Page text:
The beginning of our stories begin long before our own earthly lives, but I’m going to mark the start of this one here: it was a perfectly ordinary summer day—July 26, 2019 to be exact. I looked out the window of my little home office and saw Phil Cordaro pulling up across the street from my house. Cordaro, as in “heart.” He was not there to see me; he was there to give one of the kids on our cul-de-sac a piano lesson, just as he’d been doing for 15 years. Without forethought or plan, I found myself leaping out of my desk chair which toppled as I fled the room, through the house, out the door, and across the street to catch him. “Phil,” I said, startling him through the driver’s window. “Do you teach adults? Could you teach me to play, like, simple Taize chants, and maybe enough to do some basic composing? Some theory, I guess, and notation, or whatever I’d need to be able to write a song?”
We started two days later.
By the time I graduated from CFDM with seven other dear souls that fall, I had already wrestled Enter Here onto the page of my new manuscript notebook. Our final graduation gathering was at a retreat center in Santa Barbara. The cohort was asked upon arrival to put on a simple “gathering” in the chapel. Somehow I knew that Enter Here was meant to be an offering back to all those who’d been with me when I first heard it—a coda for our shared journey. I sang it acapella and all my dear spiritual direction friends joined in on the chorus. It was a kairos moment, to be sure. One that would sustain me for the the next several months, which were some of the hardest and most traumatic of my life. Two weeks after that perfect moment in the chapel, my 26-year-old daughter Remy, who developed epilepsy in her late teens, would return to the hospital for an intensive, invasive and prolonged depth-electrode study to prepare for a subsequent brain surgery. Throughout all those long hard days, I began to hear the whispers of a new song about the arc of her life and mine thru the lens of those hospital corridors. It would be called Full Circle Day. More songs came soon after and I began to understand that they were meant to be an album. His album. Seven songs that God had gifted me. I would “birth them” by asking different musician friends who have been important to me in different ways throughout my life each to record one that I would choose especially for them.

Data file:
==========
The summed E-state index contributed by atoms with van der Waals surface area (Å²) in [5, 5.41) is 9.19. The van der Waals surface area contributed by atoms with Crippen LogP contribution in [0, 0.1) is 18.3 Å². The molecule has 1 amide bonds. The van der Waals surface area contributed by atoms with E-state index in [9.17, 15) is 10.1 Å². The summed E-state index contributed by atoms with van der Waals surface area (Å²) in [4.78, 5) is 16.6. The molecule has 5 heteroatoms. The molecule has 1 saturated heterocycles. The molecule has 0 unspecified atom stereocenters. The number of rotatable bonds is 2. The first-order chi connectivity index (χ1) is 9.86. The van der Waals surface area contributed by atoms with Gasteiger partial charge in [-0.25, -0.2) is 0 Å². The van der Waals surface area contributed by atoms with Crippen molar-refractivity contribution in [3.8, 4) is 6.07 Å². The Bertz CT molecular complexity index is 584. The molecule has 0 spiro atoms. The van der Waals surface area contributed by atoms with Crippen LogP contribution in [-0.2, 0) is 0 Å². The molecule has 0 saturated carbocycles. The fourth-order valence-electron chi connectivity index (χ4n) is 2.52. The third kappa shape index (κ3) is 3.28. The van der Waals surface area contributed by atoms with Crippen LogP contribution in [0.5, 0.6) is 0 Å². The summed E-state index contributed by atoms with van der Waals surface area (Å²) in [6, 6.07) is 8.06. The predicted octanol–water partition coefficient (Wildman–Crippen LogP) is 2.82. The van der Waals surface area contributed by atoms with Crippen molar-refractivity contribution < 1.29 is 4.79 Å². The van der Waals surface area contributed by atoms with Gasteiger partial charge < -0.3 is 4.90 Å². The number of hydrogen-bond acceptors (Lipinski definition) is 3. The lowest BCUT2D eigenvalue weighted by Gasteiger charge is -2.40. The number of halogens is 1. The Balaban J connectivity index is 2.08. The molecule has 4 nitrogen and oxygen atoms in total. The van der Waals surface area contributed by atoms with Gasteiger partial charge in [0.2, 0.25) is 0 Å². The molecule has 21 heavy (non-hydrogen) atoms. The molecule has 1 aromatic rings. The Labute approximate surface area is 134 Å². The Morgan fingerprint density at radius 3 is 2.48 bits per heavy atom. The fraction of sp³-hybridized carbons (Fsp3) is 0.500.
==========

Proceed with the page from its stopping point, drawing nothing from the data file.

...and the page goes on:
And so Life in the Key of God found its voice.
If you never knew just how infinitely creative and life-giving the God of all Creation is, now you do.